"The Voter Support Agency Accused of Suppressing Votes."

Hispanic voter registration drive in Florida

"The nation's largest Hispanic civil rights organization has launched a major voter-registration drive in the battleground state of Florida to identify and sign up hundreds of thousands of potential Hispanic voters." "National Hispanic group launches voter registration drive in Florida."

Private pre-ks get another pass

"For the second year in a row, the state will not be rating the 6,220 preschools collecting cash through Florida’s Voluntary Prekindergarten program. And lawmakers have dictated that scores won’t be calculated for next year either."

Ever since Florida lawmakers saw fit to invest millions to cover the cost of prekindergarten for the state’s 4-year-olds more than a decade ago, they also required those schools, most of them private, to be rated based on how well their students were prepared once they got to kindergarten.

But that rating system was derailed in the fall of 2014 by a new computer-based test.

What was supposed to be a better way to gauge how much a kindergartner knew about letters, their sounds and how they combine to make words, proved to be an epic technological and logistical failure that unraveled on Facebook.

"Pre-K rating halted after 1 test failed, another too good to be true."

"What's hot, crazy or shady about politics in the Sunshine State"

Marc Caputo: "Politics, posturing in Trump aide’s prosecution – Grayson v. Beruff in border-wall money fight – Audit: FAMU broke state laws, school policies -- Scott signs Everglades law -- Carnival Cruise’s Castro kowtow." "Florida Playbook."

Trump fires "warning shot" at Florida prosecutor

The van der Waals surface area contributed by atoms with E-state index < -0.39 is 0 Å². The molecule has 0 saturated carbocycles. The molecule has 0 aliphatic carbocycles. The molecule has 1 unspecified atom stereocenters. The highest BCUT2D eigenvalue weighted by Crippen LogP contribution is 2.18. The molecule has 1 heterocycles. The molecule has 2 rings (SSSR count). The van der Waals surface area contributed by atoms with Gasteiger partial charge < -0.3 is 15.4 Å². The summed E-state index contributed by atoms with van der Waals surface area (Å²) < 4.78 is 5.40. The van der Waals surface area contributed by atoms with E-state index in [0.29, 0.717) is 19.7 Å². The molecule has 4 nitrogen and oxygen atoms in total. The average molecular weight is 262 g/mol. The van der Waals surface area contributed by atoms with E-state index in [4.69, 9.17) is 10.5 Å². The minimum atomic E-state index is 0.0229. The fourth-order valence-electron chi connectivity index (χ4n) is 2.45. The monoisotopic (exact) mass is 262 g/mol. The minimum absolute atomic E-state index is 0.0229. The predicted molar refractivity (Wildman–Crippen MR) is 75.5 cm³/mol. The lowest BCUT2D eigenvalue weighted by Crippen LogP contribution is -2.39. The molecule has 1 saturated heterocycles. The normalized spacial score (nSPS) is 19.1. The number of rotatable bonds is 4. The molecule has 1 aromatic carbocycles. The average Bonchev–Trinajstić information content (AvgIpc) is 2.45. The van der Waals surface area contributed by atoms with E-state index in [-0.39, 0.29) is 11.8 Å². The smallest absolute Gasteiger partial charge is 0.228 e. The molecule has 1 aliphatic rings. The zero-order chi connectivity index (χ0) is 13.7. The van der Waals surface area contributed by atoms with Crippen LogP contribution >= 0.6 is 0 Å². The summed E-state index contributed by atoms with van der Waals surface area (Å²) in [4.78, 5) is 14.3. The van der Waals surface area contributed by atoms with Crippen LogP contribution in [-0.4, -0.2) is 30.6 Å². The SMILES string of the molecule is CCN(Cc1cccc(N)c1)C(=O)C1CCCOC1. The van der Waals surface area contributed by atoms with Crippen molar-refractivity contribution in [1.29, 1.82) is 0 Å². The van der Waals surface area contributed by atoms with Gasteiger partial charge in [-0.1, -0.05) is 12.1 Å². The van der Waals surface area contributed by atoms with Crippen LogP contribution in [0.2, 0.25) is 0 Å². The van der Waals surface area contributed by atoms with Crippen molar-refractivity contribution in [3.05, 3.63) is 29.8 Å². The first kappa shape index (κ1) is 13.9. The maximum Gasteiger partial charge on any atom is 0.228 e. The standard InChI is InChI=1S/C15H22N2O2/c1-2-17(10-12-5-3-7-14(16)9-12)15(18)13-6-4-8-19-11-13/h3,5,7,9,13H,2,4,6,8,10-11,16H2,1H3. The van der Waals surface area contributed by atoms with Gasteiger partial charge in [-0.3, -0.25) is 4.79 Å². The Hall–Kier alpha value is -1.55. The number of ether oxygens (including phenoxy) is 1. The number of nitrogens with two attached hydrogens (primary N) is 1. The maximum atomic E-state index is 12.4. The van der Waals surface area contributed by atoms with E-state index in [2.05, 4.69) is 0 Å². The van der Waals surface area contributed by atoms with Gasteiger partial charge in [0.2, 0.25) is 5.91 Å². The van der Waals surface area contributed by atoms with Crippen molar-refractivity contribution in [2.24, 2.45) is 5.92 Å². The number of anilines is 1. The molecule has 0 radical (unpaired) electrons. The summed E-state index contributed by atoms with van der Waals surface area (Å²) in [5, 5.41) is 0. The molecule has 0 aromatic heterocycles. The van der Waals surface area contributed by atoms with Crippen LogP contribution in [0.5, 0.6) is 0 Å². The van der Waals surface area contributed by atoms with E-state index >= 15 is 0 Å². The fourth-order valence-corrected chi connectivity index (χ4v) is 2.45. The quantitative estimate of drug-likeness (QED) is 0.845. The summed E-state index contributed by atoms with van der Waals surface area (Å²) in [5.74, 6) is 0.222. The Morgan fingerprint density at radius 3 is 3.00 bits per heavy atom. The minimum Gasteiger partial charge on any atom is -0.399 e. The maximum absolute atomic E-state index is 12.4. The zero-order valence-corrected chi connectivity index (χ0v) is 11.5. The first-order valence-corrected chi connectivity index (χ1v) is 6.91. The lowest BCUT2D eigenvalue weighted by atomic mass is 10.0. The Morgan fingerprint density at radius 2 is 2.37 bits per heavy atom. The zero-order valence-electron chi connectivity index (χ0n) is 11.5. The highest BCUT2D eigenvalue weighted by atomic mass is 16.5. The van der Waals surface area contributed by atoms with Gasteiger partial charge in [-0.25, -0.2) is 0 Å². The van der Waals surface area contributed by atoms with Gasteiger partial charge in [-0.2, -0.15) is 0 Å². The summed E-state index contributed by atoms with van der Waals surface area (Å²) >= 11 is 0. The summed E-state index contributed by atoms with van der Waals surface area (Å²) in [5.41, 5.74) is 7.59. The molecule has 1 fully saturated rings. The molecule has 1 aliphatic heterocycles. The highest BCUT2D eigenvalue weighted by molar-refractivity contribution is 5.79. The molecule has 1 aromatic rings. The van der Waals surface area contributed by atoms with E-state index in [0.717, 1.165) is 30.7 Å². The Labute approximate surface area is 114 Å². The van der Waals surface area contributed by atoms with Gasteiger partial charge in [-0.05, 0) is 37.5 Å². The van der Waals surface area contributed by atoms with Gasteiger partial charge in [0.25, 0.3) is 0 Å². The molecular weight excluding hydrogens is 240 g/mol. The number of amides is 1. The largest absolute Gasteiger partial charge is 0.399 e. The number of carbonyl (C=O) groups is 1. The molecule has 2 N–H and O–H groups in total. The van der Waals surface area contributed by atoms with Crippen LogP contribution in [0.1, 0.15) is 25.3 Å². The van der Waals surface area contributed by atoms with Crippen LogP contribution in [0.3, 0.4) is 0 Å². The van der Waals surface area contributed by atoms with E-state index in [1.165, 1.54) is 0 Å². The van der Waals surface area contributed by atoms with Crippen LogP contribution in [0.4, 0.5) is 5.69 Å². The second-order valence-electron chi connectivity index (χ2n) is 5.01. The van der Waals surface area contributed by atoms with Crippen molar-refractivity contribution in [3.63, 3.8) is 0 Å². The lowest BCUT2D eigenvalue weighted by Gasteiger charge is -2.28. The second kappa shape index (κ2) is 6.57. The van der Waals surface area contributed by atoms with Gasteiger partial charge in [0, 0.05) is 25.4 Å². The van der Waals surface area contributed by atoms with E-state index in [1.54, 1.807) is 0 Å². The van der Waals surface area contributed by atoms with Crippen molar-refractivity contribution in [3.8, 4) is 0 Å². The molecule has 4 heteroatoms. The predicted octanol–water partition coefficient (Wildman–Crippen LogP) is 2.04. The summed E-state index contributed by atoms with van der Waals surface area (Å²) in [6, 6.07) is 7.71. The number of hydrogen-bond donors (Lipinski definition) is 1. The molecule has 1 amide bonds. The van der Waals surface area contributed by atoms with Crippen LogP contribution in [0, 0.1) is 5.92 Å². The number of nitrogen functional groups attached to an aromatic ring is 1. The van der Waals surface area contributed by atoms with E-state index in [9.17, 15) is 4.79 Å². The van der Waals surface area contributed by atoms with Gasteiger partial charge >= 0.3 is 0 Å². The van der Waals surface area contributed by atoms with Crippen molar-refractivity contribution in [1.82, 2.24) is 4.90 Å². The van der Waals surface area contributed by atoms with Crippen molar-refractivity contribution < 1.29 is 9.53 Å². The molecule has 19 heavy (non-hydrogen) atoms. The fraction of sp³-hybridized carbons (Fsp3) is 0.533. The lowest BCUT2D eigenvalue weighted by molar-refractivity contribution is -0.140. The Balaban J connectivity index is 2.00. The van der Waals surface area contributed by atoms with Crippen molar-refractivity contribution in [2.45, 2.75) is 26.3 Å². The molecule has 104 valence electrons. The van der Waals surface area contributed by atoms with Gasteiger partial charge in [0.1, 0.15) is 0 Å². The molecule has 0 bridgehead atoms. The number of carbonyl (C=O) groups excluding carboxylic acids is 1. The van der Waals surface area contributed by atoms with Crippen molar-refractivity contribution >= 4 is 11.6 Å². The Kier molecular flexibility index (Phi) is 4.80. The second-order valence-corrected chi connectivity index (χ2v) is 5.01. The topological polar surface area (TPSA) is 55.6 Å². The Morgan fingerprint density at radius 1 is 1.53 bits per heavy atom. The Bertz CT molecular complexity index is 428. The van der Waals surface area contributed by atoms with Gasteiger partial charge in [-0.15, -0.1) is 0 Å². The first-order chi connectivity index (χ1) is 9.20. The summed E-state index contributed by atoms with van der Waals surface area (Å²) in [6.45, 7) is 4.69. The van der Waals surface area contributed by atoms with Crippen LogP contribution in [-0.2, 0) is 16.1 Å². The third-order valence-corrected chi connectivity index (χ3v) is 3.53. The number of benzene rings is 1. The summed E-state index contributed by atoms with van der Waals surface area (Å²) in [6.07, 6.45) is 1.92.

"When Donald Trump suggests he could file battery charges against the reporter who accused his campaign manager of a crime, he isn’t whining or simply threatening retaliation."

Trump is effectively firing a warning shot at the Florida prosecutor in the case against Corey Lewandowski, who was cited for misdemeanor battery last week by police for allegedly forcefully yanking reporter Michelle Fields away from the presidential candidate during a campaign event in Jupiter.
"Trump test-drives top aide’s defense in battery case."

FlaDems convene circular firing squad

"As Murphy attacked Grayson,"

Murphy was forced to defend himself against allegations of impropriety by the Senate Leadership Fund, a political action committee dedicated to maintaining Republican Senate control.

The Senate Leadership Fund said in February that Murphy had pushed legislation to strengthen the federal EB-5 visa program used by developers to gain foreign investment and bring workers from other countries to the United States. It said the measure would benefit a company, Coastal Construction, owned by Murphy’s father in which the congressman holds a large stake.

That company, the Senate Leadership Fund said, is one of two main contractors on a mega-project called SkyRise Miami, whose developer, Jeffrey Berkowitz, is a major employer of EB-5 workers and wants to use them to help build his planned 1,000-foot-high tower overlooking Biscayne Bay.

The bill died in the last session of Congress, but it remains an issue. Murphy denied that his support for the measure had anything to do with the family business.

"In race to replace Rubio, Democrats open fire in Florida."